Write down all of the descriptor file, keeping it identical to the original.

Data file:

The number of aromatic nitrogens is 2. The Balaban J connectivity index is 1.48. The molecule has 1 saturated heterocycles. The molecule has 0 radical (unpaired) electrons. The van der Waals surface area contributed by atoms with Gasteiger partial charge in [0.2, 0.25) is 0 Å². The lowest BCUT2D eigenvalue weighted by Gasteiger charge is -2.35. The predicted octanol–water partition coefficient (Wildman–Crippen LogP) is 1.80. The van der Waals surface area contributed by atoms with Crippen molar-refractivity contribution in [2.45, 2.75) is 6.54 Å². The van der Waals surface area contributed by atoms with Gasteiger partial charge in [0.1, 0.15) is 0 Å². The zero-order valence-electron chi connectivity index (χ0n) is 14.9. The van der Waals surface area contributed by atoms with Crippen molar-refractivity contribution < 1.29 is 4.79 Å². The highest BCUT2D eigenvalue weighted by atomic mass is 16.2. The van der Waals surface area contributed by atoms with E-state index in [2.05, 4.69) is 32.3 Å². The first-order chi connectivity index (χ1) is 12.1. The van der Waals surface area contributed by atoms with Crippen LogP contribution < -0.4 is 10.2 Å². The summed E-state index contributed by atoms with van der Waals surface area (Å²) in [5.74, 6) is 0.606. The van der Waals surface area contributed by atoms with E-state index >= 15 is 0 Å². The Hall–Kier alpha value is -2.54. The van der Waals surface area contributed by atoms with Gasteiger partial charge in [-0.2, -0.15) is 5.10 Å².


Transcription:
The number of aromatic nitrogens is 2. The Balaban J connectivity index is 1.48. The molecule has 1 saturated heterocycles. The molecule has 0 radical (unpaired) electrons. The van der Waals surface area contributed by atoms with Gasteiger partial charge in [0.2, 0.25) is 0 Å². The lowest BCUT2D eigenvalue weighted by Gasteiger charge is -2.35. The predicted octanol–water partition coefficient (Wildman–Crippen LogP) is 1.80. The van der Waals surface area contributed by atoms with Crippen molar-refractivity contribution in [2.45, 2.75) is 6.54 Å². The van der Waals surface area contributed by atoms with Gasteiger partial charge in [0.1, 0.15) is 0 Å². The zero-order valence-electron chi connectivity index (χ0n) is 14.9. The van der Waals surface area contributed by atoms with Crippen molar-refractivity contribution < 1.29 is 4.79 Å². The highest BCUT2D eigenvalue weighted by atomic mass is 16.2. The van der Waals surface area contributed by atoms with E-state index in [2.05, 4.69) is 32.3 Å². The first-order chi connectivity index (χ1) is 12.1. The van der Waals surface area contributed by atoms with Crippen LogP contribution < -0.4 is 10.2 Å². The summed E-state index contributed by atoms with van der Waals surface area (Å²) in [5.74, 6) is 0.606. The van der Waals surface area contributed by atoms with E-state index >= 15 is 0 Å². The Hall–Kier alpha value is -2.54. The van der Waals surface area contributed by atoms with Gasteiger partial charge in [-0.2, -0.15) is 5.10 Å².